Black people and women are under-represented in anti-HIV drug studies

Recruitment imbalances could lead to side effects being missed
Image by CDC/Unsplash. Image is for illustrative purposes only.

Recruitment to clinical trials that lead to the licensing of antiretroviral drugs is not representative of the global HIV pandemic, an international group of researchers report in the Journal of Virus Eradication.  Licensing studies were overwhelmingly conducted in richer countries and white men were massively over-recruited.

Failure to recruit a representative population could mean that important information about the pharmacokinetics of drugs is missed and that potentially dangerous side effects go unnoticed in this key stage in the drug approval process.

“Our analysis indicates that regulatory randomised controlled trials for novel antiretrovirals are vastly unrepresentative of people living with HIV globally,” write the authors. “Groups at highest risk of serious safety issues are under-recruited. This could impact drug safety profiles.”


phase III

The third and most definitive stage in the clinical evaluation of a new drug or intervention, typically a randomised control trial with the new intervention compared to an existing therapy or a placebo, in large numbers of participants (typically hundreds or thousands). Trial results are used to evaluate the overall risks and benefits of the drug and provide the information needed for regulatory approval.

representative sample

Studies aim to give information that will be applicable to a large group of people (e.g. adults with diagnosed HIV in the UK). Because it is impractical to conduct a study with such a large group, only a sub-group (a sample) takes part in a study. This isn’t a problem as long as the characteristics of the sample are similar to those of the wider group (e.g. in terms of age, gender, CD4 count and years since diagnosis).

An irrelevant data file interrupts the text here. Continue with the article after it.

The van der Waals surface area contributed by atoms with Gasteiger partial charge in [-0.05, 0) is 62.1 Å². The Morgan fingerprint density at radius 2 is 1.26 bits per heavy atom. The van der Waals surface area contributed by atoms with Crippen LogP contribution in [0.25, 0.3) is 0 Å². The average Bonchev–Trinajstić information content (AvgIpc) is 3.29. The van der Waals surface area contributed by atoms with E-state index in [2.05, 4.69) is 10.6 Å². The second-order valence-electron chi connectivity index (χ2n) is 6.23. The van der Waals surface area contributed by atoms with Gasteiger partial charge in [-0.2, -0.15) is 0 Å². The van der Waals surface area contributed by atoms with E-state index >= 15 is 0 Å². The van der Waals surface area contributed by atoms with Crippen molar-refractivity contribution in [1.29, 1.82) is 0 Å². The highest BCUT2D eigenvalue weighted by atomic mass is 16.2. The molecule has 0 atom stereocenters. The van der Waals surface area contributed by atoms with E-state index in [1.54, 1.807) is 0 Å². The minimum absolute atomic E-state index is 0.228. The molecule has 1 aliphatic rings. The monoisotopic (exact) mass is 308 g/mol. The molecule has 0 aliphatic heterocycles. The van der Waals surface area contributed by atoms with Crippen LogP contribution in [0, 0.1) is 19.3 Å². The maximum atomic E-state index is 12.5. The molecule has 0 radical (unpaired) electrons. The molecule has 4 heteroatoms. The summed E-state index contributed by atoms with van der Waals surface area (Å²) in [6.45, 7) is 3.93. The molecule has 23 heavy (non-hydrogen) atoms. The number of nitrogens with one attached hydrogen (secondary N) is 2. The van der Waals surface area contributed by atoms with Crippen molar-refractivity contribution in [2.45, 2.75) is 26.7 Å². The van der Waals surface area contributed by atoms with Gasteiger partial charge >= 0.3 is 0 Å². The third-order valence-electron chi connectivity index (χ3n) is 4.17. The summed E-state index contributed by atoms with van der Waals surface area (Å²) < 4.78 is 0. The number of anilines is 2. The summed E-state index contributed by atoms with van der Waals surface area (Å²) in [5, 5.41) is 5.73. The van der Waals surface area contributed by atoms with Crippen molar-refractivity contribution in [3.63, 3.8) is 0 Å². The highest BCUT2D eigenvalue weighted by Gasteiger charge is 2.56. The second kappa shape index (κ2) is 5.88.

middle income countries

The World Bank classifies countries according to their income: low, lower-middle, upper-middle and high. There are around 50 lower-middle income countries (mostly in Africa and Asia) and around 60 upper-middle income countries (in Africa, Eastern Europe, Asia, Latin America and the Caribbean).

integrase inhibitors (INI, INSTI)

A class of antiretroviral drugs. Integrase strand transfer inhibitors (INSTIs) block integrase, which is an HIV enzyme that the virus uses to insert its genetic material into a cell that it has infected. Blocking integrase prevents HIV from replicating.

standard of care

Treatment that experts agree is appropriate, accepted, and widely used for a given disease or condition. In a clinical trial, one group may receive the experimental intervention and another group may receive the standard of care.

Pharmaceutical companies test the safety and efficacy of experimental anti-HIV drugs before submitting them for approval by regulatory approval. The final stage in this process involves what are called phase III trials. These compare the investigational drug against the standard of care. They are randomised and double blind (neither the person with HIV nor their doctor know which study arm they have been assigned to). Phase III studies usually last for 48 weeks and recruit thousands of people. However, there are often strict inclusion and exclusion criteria, which usually exclude women who are pregnant or who are planning pregnancy.